Good intentions sometimes go astray. After the funeral of slain Minneapolis police officer Melissa Schmidt, city council member Natalie Johnson Lee wrote a letter asking residents in her ward to grieve for the officer. But she also expressed remorse for Martha Donald, who probably fired the shots that killed Schmidt and who also perished in the gunfight.
Bad mistake. Minneapolis police union officials, outraged that Johnson Lee should appear to have equal sympathy for Schmidt and Donald, immediately demanded her resignation.
This was an overreaction, although understandable, given the pain Minneapolis officers feel at the first loss of one of their number in the line of duty since 1992. Johnson Lee obviously intended no slight against Schmidt. What she was trying to do was show consideration for suffering members of Donald's family.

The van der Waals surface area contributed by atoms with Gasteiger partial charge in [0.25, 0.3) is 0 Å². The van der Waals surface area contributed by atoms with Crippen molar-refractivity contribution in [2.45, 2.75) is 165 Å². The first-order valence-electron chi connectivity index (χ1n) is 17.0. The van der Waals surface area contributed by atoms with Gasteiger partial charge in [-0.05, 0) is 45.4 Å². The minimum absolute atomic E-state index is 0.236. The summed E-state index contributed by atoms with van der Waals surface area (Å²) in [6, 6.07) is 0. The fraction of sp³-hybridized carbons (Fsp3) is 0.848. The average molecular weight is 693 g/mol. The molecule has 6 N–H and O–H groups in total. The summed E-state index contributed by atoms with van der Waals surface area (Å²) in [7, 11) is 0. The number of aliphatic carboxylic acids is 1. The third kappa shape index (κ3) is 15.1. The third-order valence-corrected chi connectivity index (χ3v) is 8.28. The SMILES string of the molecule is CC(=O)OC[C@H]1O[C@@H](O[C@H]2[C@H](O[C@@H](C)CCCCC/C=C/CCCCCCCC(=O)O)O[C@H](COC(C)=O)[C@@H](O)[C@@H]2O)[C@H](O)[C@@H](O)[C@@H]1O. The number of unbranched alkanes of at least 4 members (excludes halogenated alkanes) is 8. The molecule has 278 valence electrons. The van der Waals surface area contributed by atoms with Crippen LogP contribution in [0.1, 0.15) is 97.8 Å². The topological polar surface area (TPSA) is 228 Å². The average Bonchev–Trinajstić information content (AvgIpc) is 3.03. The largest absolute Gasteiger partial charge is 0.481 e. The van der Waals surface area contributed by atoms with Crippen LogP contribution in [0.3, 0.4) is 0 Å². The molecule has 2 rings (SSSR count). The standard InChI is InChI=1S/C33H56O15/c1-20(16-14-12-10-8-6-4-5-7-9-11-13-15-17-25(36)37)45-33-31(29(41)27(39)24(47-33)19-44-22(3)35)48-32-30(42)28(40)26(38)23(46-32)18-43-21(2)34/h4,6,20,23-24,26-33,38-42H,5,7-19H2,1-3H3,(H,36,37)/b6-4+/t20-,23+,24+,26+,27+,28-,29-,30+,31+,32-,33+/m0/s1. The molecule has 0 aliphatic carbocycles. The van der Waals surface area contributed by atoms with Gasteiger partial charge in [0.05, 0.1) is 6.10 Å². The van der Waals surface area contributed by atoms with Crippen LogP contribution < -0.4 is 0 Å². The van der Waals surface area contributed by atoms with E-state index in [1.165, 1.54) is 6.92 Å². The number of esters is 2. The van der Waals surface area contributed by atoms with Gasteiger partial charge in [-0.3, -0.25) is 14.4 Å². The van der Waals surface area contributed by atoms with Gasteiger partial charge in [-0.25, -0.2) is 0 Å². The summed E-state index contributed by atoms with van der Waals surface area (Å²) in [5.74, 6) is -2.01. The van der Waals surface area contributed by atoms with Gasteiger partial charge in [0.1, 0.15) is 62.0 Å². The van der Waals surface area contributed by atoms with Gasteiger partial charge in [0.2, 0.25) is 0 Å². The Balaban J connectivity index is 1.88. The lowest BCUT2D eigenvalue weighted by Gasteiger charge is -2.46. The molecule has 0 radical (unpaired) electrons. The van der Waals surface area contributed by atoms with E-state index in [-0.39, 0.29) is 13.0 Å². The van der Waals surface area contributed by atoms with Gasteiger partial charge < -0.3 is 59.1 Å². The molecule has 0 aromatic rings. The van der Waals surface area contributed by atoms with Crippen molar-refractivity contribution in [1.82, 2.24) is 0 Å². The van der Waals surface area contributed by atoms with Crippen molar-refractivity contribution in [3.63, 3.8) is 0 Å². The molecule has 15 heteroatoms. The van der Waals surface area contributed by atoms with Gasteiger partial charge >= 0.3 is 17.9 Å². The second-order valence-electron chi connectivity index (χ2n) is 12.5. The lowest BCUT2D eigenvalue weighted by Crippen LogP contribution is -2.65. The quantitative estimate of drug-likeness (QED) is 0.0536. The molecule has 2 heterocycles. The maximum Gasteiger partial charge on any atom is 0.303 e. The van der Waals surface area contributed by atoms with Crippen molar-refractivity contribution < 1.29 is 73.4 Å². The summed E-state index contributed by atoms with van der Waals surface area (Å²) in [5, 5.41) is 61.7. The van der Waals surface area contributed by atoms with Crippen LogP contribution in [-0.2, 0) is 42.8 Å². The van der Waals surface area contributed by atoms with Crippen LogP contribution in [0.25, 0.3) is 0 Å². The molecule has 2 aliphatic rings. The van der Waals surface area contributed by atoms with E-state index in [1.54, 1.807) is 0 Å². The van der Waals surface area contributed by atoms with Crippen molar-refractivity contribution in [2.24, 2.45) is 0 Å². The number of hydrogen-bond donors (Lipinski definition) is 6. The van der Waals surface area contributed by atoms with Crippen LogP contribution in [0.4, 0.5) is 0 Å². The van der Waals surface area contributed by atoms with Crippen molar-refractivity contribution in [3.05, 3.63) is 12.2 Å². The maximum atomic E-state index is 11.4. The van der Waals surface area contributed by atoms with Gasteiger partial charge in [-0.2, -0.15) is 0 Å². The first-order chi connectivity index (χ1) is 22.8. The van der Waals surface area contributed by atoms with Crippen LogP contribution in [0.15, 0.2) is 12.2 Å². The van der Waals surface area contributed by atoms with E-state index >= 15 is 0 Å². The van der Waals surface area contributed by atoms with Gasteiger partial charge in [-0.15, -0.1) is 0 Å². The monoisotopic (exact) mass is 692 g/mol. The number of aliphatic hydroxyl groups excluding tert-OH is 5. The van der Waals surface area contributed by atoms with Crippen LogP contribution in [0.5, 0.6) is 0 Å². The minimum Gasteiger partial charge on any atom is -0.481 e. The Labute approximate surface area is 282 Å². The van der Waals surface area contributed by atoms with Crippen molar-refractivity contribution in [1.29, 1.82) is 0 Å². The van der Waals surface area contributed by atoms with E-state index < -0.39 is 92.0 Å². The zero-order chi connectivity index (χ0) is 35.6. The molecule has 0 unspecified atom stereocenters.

Still, Johnson Lee bungled by mentioning Schmidt and Donald, whom she referred to as "two fellow citizens," in the same context. There's a vast difference between the two.
Martha Donald died because her erratic and threatening behavior put citizens at risk, necessitating that the police be called. Melissa Schmidt responded to that call and died out of courageous and steadfast devotion to duty, something that is common among law enforcement officers but all-too-often taken for granted.
Johnson Lee should now acknowledge that she understands that difference and make a public apology.
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